Animals: Sandwich Tern is Seabird of the Year 2023

The sandwich tern is the seabird of the year 2023.

Animals: Sandwich Tern is Seabird of the Year 2023

The sandwich tern is the seabird of the year 2023. The choice fell on the bird species threatened with extinction in Germany for the second time because it was affected by a severe bird flu epidemic in the breeding season in 2022, said the Jordsand nature conservation association.

The Sandwich Tern was Seabird of the Year in 2015. "The renewed naming of a species is a novelty in the history of the seabird of the year and makes it clear how endangered the sandwich tern is at the moment," explained the first chairman of the association, Veit Hennig, the decision.

So far, bird flu has occurred particularly in the winter months and has mainly affected geese and ducks. This year, the virus also spread during the breeding season - with devastating consequences for colony-breeding seabird species. In addition to sandwich terns, common terns, cormorants, black-headed gulls and northern gannets are also affected. According to the Jordsand Association, the sandwich tern as seabird of the year 2023 is also representative of other seabirds and shorebirds affected by bird flu.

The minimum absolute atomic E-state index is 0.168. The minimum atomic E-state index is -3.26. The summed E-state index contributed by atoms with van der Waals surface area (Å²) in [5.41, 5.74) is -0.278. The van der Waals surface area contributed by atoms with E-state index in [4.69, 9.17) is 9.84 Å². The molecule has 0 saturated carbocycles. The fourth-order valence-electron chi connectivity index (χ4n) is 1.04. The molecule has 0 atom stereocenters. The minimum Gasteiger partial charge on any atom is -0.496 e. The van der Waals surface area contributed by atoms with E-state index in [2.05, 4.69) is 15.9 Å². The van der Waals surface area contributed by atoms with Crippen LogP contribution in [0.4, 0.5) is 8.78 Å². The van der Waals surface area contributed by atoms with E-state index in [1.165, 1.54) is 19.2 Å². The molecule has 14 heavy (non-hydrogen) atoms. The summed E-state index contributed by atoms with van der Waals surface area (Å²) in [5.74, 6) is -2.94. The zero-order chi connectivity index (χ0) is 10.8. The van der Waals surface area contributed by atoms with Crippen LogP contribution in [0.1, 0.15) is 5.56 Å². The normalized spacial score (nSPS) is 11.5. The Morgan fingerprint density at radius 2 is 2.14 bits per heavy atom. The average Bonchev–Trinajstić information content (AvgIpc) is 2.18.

The current development shows how sensitively endangered seabird populations react to events such as bird flu. The loss of natural and undisturbed habitats has already brought many seabird species to the brink of extinction. "If the current mass extinction due to bird flu continues, subpopulations of species that are already highly endangered, such as the sandwich tern in Germany, could disappear forever," Hennig fears.

The Jordsand association is therefore calling for more breeding and resting places for seabirds to be designated and protected. According to the information, the pairs of sandwich terns breeding in Germany are spread over only a few colony locations on the North and Baltic Seas.

Sandwich terns have white plumage, silver-grey upper wings, a black, yellow-tipped bill, and a black crest of feathers. They are about 40 centimeters tall and reach a wingspan of about 90 centimeters. Around 63,000 pairs are believed to breed on the Atlantic coast and on the North and Baltic Seas from Ireland to Estonia.

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